FORT JACKSON, S.C. -- Visitors to Fort Jackson last weekend may have noticed a group participating in what, from a distance, looked like a civil rights march.
But the group of Fort Jackson Soldiers, civilian employees and family members gathered at the Solomon Center Feb. 6 were actually honoring Black History Month with the first of two scheduled events.

Some waving signs reading, "Equal rights," "Freedom is knocking" and "No justice, no peace," the community members re-enacted a march commemorating the Orangeburg Massacre, an incident that occurred Feb. 8, 1968, in which South Carolina policemen fired upon a group of college students who were protesting segregation at an Orangeburg bowling alley. Two young men and a 17-year-old-boy were killed that night, while 27 other men and women were injured.

During the re-enactment, participants walked from the Solomon Center to a location near the former Hood Street Elementary School, where they stopped at 11 markers and listened to Soldiers describe the events leading up to and following the 1968 massacre.

Lillie Glover Foxx, military personnel processing assistant for the 171st Infantry Brigade, said even though she was only 14 years old at the time of the massacre, she remembers the anguish of that night as if it happened yesterday.

"The memory never goes away," Foxx said. "The pain, the hurt, it never goes away. It was a sad, bad time. I remember thinking, if it could happen here, it could happen anywhere."

Foxx lived just minutes from where the massacre took place at the campus of South Carolina State University, she said. With almost no media coverage of the events, Foxx said she and her family found out about the killings through friends in her neighborhood.

A freshman at Orangeburg High School, Foxx was one of a small number of black students at the predominately white school. She said she and her friends kept to themselves for a while after the incident, but soon participated in marches at the high school and in surrounding areas.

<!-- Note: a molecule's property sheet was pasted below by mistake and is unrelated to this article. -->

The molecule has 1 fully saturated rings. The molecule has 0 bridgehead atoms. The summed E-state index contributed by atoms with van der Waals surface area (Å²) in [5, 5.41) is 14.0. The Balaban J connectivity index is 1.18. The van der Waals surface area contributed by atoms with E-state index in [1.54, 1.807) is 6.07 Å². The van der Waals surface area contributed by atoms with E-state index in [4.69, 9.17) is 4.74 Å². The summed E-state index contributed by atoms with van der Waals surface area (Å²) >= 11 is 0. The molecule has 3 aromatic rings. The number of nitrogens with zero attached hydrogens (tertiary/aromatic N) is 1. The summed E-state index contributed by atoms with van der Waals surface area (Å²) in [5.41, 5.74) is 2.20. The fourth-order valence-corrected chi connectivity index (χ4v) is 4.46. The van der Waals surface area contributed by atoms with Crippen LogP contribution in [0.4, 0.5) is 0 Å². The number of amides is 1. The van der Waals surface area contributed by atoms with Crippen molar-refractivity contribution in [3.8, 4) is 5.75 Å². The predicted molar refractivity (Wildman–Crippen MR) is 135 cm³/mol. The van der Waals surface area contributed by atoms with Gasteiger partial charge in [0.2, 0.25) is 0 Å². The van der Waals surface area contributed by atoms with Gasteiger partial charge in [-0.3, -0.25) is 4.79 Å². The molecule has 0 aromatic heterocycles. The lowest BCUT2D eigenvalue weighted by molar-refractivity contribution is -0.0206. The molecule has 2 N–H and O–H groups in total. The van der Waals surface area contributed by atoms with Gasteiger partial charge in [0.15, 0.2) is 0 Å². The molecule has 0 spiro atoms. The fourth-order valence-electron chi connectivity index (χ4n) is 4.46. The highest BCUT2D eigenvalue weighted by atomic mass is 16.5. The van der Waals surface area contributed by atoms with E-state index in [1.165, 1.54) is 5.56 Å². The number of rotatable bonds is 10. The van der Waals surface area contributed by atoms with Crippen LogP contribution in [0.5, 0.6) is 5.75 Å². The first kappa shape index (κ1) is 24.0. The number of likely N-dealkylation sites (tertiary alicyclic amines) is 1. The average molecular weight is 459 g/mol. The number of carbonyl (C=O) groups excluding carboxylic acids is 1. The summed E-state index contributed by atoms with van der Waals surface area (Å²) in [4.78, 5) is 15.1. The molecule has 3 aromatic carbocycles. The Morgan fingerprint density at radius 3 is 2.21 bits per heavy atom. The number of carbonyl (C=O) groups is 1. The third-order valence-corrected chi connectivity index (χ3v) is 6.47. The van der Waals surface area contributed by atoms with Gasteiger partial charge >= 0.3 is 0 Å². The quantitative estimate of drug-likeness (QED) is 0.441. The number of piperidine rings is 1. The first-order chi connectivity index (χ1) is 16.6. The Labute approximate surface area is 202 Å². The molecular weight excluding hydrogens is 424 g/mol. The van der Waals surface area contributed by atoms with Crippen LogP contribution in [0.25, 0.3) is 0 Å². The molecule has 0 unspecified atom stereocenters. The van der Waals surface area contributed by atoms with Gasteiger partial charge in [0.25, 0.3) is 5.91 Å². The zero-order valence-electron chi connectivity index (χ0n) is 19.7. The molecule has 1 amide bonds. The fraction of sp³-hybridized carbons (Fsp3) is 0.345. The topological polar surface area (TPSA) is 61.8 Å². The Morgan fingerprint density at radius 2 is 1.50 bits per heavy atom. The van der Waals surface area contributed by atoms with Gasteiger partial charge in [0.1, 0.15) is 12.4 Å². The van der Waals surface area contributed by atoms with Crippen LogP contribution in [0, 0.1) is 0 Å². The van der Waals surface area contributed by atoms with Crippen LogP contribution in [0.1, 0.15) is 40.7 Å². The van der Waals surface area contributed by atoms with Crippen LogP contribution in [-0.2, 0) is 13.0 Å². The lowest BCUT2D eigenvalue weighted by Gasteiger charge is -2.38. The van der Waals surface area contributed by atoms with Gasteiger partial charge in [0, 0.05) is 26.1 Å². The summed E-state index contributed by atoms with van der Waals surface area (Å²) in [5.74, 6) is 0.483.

Foxx said she became passionate about teaching tolerance and making sure events such as the massacre would not occur in the future.

"When something like this happens," she said, "you want to try to do whatever you can to help improve the situation and continue to move forward."

Educating the public, especially younger generations, about South Carolina and its history is what Sgt. 1st Class Chetoria Jackson, equal opportunity adviser for the 165th Infantry Brigade, said she had in mind as she planned Saturday's events.

"We just wanted to bring awareness about something that happened in a place not too far from here," Jackson said, "To show (how) what should have been a simple protest somehow went wrong and had an impact on our culture."

Following the re-enactment, Jackson arranged for a showing of the movie "Separate but Equal," a film highlighting the Briggs vs. Elliot trial, a case that challenged segregation in Clarendon County. It was the first of four cases combined into Brown v. Board of Education, in which the U.S. Supreme Court officially declared segregation unlawful in public schools.

The Fort Jackson community will continue its celebration of Black History Month during a luncheon from 11:15 a.m. to 1 p.m., Feb. 17 at the Solomon Center. James T. McLawhorn Jr., president of the Columbia Urban League, will be the guest speaker.
For tickets, contact Jackson at 751-4247, or call the unit equal opportunity adviser.

Page last updated Fri July 22nd, 2011 at 12:16